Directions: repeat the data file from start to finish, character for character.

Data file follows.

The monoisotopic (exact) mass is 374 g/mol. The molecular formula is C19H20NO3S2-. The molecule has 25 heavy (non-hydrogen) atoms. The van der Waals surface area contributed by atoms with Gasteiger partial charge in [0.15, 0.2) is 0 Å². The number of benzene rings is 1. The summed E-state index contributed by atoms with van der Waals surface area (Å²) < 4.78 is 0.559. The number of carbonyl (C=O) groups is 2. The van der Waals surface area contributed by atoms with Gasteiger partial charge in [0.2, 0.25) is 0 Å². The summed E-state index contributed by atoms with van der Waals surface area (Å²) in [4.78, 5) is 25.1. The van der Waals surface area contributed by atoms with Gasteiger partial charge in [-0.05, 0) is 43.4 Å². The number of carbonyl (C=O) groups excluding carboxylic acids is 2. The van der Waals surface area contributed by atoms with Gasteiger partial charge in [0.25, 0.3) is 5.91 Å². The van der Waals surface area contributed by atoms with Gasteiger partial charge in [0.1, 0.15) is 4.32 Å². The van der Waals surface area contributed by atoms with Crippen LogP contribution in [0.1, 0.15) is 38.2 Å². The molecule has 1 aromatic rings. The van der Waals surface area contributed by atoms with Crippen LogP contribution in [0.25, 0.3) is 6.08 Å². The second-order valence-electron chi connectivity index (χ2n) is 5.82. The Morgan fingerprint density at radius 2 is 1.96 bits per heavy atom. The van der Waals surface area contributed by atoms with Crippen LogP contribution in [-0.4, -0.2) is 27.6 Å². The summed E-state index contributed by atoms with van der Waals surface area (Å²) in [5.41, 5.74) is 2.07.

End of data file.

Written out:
The monoisotopic (exact) mass is 374 g/mol. The molecular formula is C19H20NO3S2-. The molecule has 25 heavy (non-hydrogen) atoms. The van der Waals surface area contributed by atoms with Gasteiger partial charge in [0.15, 0.2) is 0 Å². The number of benzene rings is 1. The summed E-state index contributed by atoms with van der Waals surface area (Å²) < 4.78 is 0.559. The number of carbonyl (C=O) groups is 2. The van der Waals surface area contributed by atoms with Gasteiger partial charge in [0.2, 0.25) is 0 Å². The summed E-state index contributed by atoms with van der Waals surface area (Å²) in [4.78, 5) is 25.1. The van der Waals surface area contributed by atoms with Gasteiger partial charge in [-0.05, 0) is 43.4 Å². The number of carbonyl (C=O) groups excluding carboxylic acids is 2. The van der Waals surface area contributed by atoms with Gasteiger partial charge in [0.25, 0.3) is 5.91 Å². The van der Waals surface area contributed by atoms with Gasteiger partial charge in [0.1, 0.15) is 4.32 Å². The van der Waals surface area contributed by atoms with Crippen LogP contribution in [0.1, 0.15) is 38.2 Å². The molecule has 1 aromatic rings. The van der Waals surface area contributed by atoms with Crippen LogP contribution in [0.25, 0.3) is 6.08 Å². The second-order valence-electron chi connectivity index (χ2n) is 5.82. The Morgan fingerprint density at radius 2 is 1.96 bits per heavy atom. The van der Waals surface area contributed by atoms with Crippen LogP contribution in [-0.4, -0.2) is 27.6 Å². The summed E-state index contributed by atoms with van der Waals surface area (Å²) in [5.41, 5.74) is 2.07.